Book: “Conjured” by Sarah Beth Durst
Publication Info: Walker Childrens, September 2013
Where Did I Get this Book: the library!
Book Description: Eve has a new home, a new face, and a new name—but no memories of her past. She’s been told that she’s in a witness protection program. That she escaped a dangerous magic-wielding serial killer who still hunts her. The only thing she knows for sure is that there is something horrifying in her memories the people hiding her want to access—and there is nothing they won’t say—or do—to her to get her to remember.
At night she dreams of a tattered carnival tent and buttons being sewn into her skin. But during the day, she shelves books at the local library, trying to not let anyone know that she can do things—things like change the color of her eyes or walk through walls. When she does use her strange powers, she blacks out and is drawn into terrifying visions, returning to find that days or weeks have passed—and she’s lost all short-term memories. Eve must find out who and what she really is before the killer finds her—but the truth may be more dangerous than anyone could have ever imagined.
Review: I’ve read several of Sarah Beth Durst’s books in the past, and they are if anything, always unique. So when I discovered this one, with its creepy carnival imagery, amnesia, and serial killer nemesis, I knew that the story would be in the hands of an author capable of fully taking advantage of these elements.
The story started off slowly for me, to be honest. While Eve’s amnesia is an important part of the story, it also leaves the reader in an awkward place being equally (perhaps even more so!) in the dark as she is. We’re pretty much plopped down into a situation with no background information and a narrator who doesn’t know anymore than we do, but who is clearly involved in something nefarious, with hints being thrown every direction by other characters. Durst also wasn’t in a rush to resolve this. I was about a third of the way into the book before I started feeling truly invested in the story. And while this is a rather large hurdle to leap for many readers, I would say the later pay off is definitely worth it.
Eve herself is such a unique narrator. Her voice is so strange and it speaks to the deftness of Durst’s abilities that she can show Eve’s growth through even the most minute of changes in Eve’s outlook on what goes on around her. When the reveal comes towards the end of the story, I actually found myself paging back through the book trying to spot these change points, many of which I missed in my initial read through.
As for the twist itself, parts of it I was able to guess, but others came completely out of the blue. The motivation of the villain, Eve’s true back story in relation to the villain, was both heart breaking and distinctly chilling. I particularly appreciated the fact that the story is not quickly wrapped up once some of these twists become clear and we get to fully explore the reality of these developments and spend time in this new world order.
Further, the confusion and distrust that leads to these reveals were excellent. Eve has been told everything, she remembers/knows none of it for herself. So as she begins to question those around her, so do we, the reader. Her bouts of amnesia were both frustrating and refreshingly new to this type of story. She isn’t just a narrator who doesn’t remember her past but whose stories unfolds neatly from there on out. Eve keeps forgetting. Between chapters even! Like I said, frustrating, but also very interesting.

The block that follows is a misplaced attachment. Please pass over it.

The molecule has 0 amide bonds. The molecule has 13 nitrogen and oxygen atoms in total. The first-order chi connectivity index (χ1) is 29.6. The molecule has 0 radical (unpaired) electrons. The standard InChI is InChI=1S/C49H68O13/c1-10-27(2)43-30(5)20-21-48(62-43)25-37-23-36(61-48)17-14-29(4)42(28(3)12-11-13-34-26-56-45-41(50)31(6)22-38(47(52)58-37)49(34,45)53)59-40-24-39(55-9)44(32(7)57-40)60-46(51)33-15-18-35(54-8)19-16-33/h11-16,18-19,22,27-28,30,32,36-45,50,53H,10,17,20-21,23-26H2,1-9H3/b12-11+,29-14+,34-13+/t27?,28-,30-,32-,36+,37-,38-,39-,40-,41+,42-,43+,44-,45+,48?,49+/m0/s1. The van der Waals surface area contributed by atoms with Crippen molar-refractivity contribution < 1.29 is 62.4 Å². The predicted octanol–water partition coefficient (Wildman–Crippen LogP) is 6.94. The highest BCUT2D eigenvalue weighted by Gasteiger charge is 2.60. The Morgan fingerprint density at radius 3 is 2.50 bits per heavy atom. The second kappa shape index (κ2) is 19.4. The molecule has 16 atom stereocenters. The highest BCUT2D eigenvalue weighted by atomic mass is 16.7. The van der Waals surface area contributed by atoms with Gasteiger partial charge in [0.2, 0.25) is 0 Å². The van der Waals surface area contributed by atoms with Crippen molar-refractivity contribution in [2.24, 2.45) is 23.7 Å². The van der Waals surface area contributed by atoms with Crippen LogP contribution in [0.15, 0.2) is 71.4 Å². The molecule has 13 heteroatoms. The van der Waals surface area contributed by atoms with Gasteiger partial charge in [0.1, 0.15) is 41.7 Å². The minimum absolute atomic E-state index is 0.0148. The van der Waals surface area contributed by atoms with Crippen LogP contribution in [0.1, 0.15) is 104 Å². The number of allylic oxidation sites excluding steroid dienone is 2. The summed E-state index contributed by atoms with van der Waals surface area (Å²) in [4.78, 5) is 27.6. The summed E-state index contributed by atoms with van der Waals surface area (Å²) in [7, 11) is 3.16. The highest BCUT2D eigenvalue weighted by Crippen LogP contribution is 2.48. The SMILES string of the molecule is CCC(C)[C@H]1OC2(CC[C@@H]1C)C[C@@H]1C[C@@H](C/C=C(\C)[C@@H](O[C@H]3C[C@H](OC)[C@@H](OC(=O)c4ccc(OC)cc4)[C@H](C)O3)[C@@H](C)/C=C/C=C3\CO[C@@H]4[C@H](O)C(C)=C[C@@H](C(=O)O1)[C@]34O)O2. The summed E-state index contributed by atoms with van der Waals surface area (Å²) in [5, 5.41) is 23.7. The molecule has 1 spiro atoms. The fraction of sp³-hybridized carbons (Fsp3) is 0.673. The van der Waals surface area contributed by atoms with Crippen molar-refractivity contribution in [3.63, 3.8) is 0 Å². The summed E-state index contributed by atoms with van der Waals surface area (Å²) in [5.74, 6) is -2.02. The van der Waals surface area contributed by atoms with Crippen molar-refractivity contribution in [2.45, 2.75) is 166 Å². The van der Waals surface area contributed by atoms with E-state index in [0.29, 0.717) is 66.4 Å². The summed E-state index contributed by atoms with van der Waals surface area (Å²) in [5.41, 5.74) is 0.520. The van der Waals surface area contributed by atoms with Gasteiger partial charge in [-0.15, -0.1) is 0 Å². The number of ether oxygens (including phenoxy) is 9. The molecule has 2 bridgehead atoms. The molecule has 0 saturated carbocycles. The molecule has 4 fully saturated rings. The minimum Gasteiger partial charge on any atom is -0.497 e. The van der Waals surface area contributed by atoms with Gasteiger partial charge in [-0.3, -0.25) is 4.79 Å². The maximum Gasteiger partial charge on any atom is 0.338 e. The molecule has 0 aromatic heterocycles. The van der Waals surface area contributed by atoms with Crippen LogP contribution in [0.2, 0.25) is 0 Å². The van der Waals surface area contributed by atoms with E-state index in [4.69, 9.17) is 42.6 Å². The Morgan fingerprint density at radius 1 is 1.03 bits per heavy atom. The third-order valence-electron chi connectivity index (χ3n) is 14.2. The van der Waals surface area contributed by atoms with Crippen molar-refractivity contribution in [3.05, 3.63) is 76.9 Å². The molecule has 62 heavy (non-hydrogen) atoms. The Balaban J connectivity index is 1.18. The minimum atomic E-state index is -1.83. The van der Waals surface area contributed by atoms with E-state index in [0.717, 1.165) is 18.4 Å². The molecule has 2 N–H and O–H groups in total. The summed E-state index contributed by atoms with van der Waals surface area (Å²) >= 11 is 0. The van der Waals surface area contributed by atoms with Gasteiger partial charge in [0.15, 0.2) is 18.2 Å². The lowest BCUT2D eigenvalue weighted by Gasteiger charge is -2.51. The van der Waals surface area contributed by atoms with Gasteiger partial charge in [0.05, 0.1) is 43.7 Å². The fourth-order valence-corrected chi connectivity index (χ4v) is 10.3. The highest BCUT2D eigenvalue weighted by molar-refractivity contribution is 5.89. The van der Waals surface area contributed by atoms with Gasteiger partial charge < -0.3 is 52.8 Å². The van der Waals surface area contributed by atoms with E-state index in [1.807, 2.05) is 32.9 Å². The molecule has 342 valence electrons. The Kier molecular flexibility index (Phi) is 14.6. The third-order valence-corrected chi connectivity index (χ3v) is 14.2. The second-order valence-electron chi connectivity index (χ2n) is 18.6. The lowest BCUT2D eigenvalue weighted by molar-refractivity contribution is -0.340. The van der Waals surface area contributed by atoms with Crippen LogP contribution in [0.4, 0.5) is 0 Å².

As for supporting characters, these were a bit more hit and miss. I loved Malcom from the get go, and grew to love his partner as well. However, I was less thrilled with the three other teens Eve meets: Aiden, Victoria, and Topher. They seemed like a neat idea, but ultimately, I feel like they didn’t even need to be in the story. Very little of the outcome would have been changed, and they were often so unlikable that I found myself wanting to skim read through their portions.
And as for the love interest, Zack…I just don’t know. There are elements of his character that I liked, but he never fully recovered for me from his introductory line of dialogue when first meeting Eve:“I think it’s a shame that it’s customary to shake hands upon greeting when what I really want to do is kiss your lips and see if you taste like strawberries.”
Personally, if a guy introduced himself to me that way the door would be slammed on the chance of us even be acquaintances, let alone romantically involved, right then and there. It’s supposed to be twisted together with Zack’s defining characteristic: he does not tell lies. And while this plays an important role later in the story, I think there is an obvious miss between “not telling lies” and “not spewing out every ridiculous-bordering-on-creepy thought that comes into your head to a complete stranger.”
Slow start and creepy Zack aside, once pieces of the mystery started fitting together, I couldn’t put this book down. If you like dark, fantasy stories and can be patient with unreliable narrators and a slow start, definitely check this one out!
Rating 8: Slow build to an awesome resolution.
“Conjured” is included on these Goodreads lists: “Fairy Tales for Grown Children” and “YA & Middle Grade Circus/Carnivals/Amusement Parks.”
Find “Conjured” at your library using WorldCat.